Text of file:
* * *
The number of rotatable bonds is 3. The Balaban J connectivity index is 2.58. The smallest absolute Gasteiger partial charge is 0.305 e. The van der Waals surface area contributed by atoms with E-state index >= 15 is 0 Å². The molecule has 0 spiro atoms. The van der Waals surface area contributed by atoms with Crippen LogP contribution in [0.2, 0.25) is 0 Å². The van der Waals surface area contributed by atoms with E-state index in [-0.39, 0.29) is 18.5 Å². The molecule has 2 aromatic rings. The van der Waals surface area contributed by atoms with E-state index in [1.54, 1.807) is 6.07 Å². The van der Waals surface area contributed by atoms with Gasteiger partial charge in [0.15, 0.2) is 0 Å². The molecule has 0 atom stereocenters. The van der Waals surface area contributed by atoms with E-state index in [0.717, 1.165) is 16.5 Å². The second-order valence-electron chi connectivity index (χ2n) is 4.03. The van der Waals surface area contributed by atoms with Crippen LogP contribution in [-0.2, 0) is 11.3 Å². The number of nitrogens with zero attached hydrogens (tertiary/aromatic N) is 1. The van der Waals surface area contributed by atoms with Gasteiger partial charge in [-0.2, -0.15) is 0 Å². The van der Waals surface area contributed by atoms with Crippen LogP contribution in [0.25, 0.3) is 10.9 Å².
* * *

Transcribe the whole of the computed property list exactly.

The number of rotatable bonds is 3. The Balaban J connectivity index is 2.58. The smallest absolute Gasteiger partial charge is 0.305 e. The van der Waals surface area contributed by atoms with E-state index >= 15 is 0 Å². The molecule has 0 spiro atoms. The van der Waals surface area contributed by atoms with Crippen LogP contribution in [0.2, 0.25) is 0 Å². The van der Waals surface area contributed by atoms with E-state index in [-0.39, 0.29) is 18.5 Å². The molecule has 2 aromatic rings. The van der Waals surface area contributed by atoms with E-state index in [1.54, 1.807) is 6.07 Å². The van der Waals surface area contributed by atoms with Gasteiger partial charge in [0.15, 0.2) is 0 Å². The molecule has 0 atom stereocenters. The van der Waals surface area contributed by atoms with E-state index in [0.717, 1.165) is 16.5 Å². The second-order valence-electron chi connectivity index (χ2n) is 4.03. The van der Waals surface area contributed by atoms with Crippen LogP contribution in [-0.2, 0) is 11.3 Å². The number of nitrogens with zero attached hydrogens (tertiary/aromatic N) is 1. The van der Waals surface area contributed by atoms with Gasteiger partial charge in [-0.2, -0.15) is 0 Å². The van der Waals surface area contributed by atoms with Crippen LogP contribution in [0.25, 0.3) is 10.9 Å².